Two experimental add-ons, Version 4.0 of Sothink Web Video Downloader and all versions of Master Filer were found to contain Trojan code aimed at Windows users. Version 4.0 of Sothink Web Video Downloader contained Win32.LdPinch.gen, and Master Filer contained Win32.Bifrose.32.Bifrose Trojan. Both add-ons have been disabled on AMO.
Apparently, the addition of two additional malware detection tools to its validation chain is what allowed Mozilla to discover the most recent infected add-on:
AMO performs a malware check on all add-ons uploaded to the site, and blocks add-ons that are detected as such. This scanning tool failed to detect the Trojan in Master Filer. Two additional malware detection tools have been added to the validation chain and all add-ons were rescanned, which revealed the additional Trojan in Version 4.0 of Sothink Web Video Downloader.
Mozilla reports that no other instances of malware have been found.
Here’s a list of anti-virus software known to detect the trojans in the infected add-ons:
You really have to be a Geek to enjoy this, but it’s hilarious. Pete Lindstrom who writes the Spire Security Viewpoint blog, originally wrote this in 2003. Here’s an excerpt:
In the wee hours of [date], a [adjective] computer worm spread [adverb] throughout the Internet. Dubbed [silly name] because [ridiculous reason that doesn’t explain anything about how it works], and also known as [another random name] and [another random name], the worm has infected an estimated [number] systems within [length of time]. Experts are calling this worm the most [adjective] since [date in the past].
The worm exploits a hole in [Microsoft product name] that was first identified [number] months ago by [security company name].
It gets better, believe me. Read the rest of it here: http://spiresecurity.typepad.com/spire_security_viewpoint/2005/08/adjective_compu.html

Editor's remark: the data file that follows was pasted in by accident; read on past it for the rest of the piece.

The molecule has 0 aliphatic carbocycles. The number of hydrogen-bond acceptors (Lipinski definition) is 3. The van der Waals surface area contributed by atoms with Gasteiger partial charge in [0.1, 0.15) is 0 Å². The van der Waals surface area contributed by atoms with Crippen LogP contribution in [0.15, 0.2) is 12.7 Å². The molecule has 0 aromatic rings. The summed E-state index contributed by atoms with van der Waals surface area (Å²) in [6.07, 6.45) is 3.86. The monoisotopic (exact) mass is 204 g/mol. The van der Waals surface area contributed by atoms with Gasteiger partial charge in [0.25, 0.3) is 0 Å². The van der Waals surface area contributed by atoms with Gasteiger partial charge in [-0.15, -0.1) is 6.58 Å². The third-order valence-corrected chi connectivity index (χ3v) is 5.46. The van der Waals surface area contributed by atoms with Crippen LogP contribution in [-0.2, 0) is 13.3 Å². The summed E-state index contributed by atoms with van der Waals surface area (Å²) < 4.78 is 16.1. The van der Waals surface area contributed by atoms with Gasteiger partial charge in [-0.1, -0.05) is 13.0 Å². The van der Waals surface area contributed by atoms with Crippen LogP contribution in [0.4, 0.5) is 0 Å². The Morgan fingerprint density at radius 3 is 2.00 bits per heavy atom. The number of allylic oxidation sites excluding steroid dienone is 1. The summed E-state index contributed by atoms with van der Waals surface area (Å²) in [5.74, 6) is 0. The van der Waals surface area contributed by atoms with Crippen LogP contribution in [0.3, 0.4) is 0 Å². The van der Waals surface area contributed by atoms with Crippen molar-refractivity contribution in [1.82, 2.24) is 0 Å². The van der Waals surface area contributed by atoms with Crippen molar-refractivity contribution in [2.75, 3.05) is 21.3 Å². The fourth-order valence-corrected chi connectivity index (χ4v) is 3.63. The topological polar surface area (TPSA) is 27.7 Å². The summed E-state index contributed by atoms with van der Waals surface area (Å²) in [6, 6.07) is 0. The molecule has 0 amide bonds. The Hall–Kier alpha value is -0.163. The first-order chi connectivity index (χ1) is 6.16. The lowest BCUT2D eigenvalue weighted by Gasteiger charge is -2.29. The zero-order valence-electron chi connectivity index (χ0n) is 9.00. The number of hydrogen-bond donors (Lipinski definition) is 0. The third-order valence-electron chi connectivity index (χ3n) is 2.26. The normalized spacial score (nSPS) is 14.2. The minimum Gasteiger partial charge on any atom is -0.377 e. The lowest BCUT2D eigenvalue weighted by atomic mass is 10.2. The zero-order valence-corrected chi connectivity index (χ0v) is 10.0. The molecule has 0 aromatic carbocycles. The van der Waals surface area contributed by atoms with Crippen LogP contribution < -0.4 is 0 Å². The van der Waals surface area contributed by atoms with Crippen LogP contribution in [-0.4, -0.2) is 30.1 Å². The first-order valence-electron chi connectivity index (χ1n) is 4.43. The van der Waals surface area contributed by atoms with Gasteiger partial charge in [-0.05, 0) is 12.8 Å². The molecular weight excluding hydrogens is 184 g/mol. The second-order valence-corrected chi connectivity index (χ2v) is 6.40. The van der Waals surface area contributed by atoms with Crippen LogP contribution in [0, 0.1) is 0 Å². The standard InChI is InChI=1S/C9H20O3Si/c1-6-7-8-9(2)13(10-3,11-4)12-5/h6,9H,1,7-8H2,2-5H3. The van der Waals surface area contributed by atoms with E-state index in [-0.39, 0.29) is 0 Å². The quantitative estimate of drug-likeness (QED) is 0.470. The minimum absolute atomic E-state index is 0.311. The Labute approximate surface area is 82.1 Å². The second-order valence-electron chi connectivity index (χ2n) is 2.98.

I’m going to end this first month of 2010 with a password challenge contest. There are two entry categories: The Top Ten List of Worst Passwords; and, the Strongest Short Easy-to-remember Password . One First Prize winner in each category will get a free copy of my Geek Toolkit. Here are the rules:
Top Ten List of Worst Passwords: Compile your own Top Ten List of the worst passwords you’ve seen or read about. I will compare that with my compiled list from authoritative sources. The person whose list matches the most entries on my list wins. If there are ties, everyone wins.
Strongest Short Easy-to-remember Password: In ten characters or fewer, come up with a strong password that is also easy to remember. Random strings are not allowed, i.e., I won’t accept Xcy4lmO3az. I will judge the strength of the passwords using my Password Meter at Ask the Geek. You must tell me what makes the password memorable to you. For example, can you write down a password hint that means nothing to me, but that tells you what the password is? If there are ties, everyone wins.
You may send an entry for either or both categories, but they must be in separate emails. Use my secure contact form to enter (http://askthegeek.kennyhart.com/index.php/ask-a-question/). Deadline is Sunday, February 7, 2010
Results will be published.
Ask almost any infosec expert what is the biggest mistake in security and he or she will answer that it’s failing to educate employees. While certain professions that fall under HIPAA, GLBA and other legislation are required to implement security awareness programs, the vast majority of businesses are not required–and don’t provide–such education to their employees. Let me give you two actual examples from my own experience to illustrate how even a very simple program can make a big difference.
The Wrong Way–ABC Company didn’t even have a security policy in place much less do any kind of employee training. The management had the misguided idea that since they spent a lot of money on a firewall and anti-malware software on the servers and PCs, they didn’t need to concern themselves with any security risks. One fine Spring afternoon, the receptionist received a call from someone claiming to be from the local ISP who told her that her password had been compromised and asked her to visit a certain web site to change it. Not knowing any better, she happily complied and her computer was infected with a spambot that caused all kinds of trouble before I finally got it under control.
The Right Way–XYZ Company has a very simple, but effective, security policy in place. Employees are given a one-hour orientation on security when they are hired and the sessions are repeated on a bi-monthly basis. Each session starts with this basic statement of security policy: “XYZ Company prides itself on having a secure network and a safe working environment. The reason we do is because of you.” The rest of the session is devoted to explaining what to watch out for in terms of email phishing attempts and social engineering attacks and what to do about them. It’s kept simple all the way and in each session, the same information is repeated. It works; they’ve never had a serious security problem.